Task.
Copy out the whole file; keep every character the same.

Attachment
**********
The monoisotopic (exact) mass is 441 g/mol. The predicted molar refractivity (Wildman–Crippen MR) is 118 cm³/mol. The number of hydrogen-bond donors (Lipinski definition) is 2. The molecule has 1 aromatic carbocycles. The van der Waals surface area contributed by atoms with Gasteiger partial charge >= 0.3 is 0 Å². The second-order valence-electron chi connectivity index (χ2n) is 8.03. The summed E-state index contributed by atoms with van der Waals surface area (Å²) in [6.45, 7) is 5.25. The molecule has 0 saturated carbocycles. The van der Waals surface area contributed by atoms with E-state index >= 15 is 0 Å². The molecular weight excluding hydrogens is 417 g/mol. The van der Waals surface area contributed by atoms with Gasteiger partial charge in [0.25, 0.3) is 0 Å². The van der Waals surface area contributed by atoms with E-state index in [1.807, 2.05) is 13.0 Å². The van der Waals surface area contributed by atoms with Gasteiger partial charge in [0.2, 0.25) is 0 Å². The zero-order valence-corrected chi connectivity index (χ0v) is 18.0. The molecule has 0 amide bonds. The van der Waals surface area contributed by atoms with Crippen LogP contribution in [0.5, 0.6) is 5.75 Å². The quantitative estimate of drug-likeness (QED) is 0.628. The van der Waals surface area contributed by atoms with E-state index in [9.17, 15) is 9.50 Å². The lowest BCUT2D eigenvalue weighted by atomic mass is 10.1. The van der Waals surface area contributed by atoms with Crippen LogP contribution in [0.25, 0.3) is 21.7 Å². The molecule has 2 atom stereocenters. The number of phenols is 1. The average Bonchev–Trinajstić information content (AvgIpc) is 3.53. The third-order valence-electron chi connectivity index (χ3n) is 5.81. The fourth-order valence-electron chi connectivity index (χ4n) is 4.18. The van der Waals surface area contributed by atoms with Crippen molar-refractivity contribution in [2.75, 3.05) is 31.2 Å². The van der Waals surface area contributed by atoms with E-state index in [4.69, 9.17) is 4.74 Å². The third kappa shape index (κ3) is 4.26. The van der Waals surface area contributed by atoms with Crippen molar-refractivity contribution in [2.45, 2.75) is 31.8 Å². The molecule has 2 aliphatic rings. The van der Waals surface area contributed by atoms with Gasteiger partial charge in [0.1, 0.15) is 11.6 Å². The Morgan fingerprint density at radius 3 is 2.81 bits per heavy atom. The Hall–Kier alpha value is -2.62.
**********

The monoisotopic (exact) mass is 441 g/mol. The predicted molar refractivity (Wildman–Crippen MR) is 118 cm³/mol. The number of hydrogen-bond donors (Lipinski definition) is 2. The molecule has 1 aromatic carbocycles. The van der Waals surface area contributed by atoms with Gasteiger partial charge >= 0.3 is 0 Å². The second-order valence-electron chi connectivity index (χ2n) is 8.03. The summed E-state index contributed by atoms with van der Waals surface area (Å²) in [6.45, 7) is 5.25. The molecule has 0 saturated carbocycles. The van der Waals surface area contributed by atoms with E-state index >= 15 is 0 Å². The molecular weight excluding hydrogens is 417 g/mol. The van der Waals surface area contributed by atoms with Gasteiger partial charge in [0.25, 0.3) is 0 Å². The van der Waals surface area contributed by atoms with E-state index in [1.807, 2.05) is 13.0 Å². The van der Waals surface area contributed by atoms with Gasteiger partial charge in [0.2, 0.25) is 0 Å². The zero-order valence-corrected chi connectivity index (χ0v) is 18.0. The molecule has 0 amide bonds. The van der Waals surface area contributed by atoms with Crippen LogP contribution in [0.5, 0.6) is 5.75 Å². The quantitative estimate of drug-likeness (QED) is 0.628. The van der Waals surface area contributed by atoms with E-state index in [9.17, 15) is 9.50 Å². The lowest BCUT2D eigenvalue weighted by atomic mass is 10.1. The van der Waals surface area contributed by atoms with Crippen LogP contribution in [0.25, 0.3) is 21.7 Å². The molecule has 2 atom stereocenters. The number of phenols is 1. The average Bonchev–Trinajstić information content (AvgIpc) is 3.53. The third-order valence-electron chi connectivity index (χ3n) is 5.81. The fourth-order valence-electron chi connectivity index (χ4n) is 4.18. The van der Waals surface area contributed by atoms with Crippen molar-refractivity contribution in [2.75, 3.05) is 31.2 Å². The van der Waals surface area contributed by atoms with E-state index in [4.69, 9.17) is 4.74 Å². The third kappa shape index (κ3) is 4.26. The van der Waals surface area contributed by atoms with Crippen molar-refractivity contribution in [2.45, 2.75) is 31.8 Å². The molecule has 2 aliphatic rings. The van der Waals surface area contributed by atoms with Gasteiger partial charge in [0.1, 0.15) is 11.6 Å². The Morgan fingerprint density at radius 3 is 2.81 bits per heavy atom. The Hall–Kier alpha value is -2.62.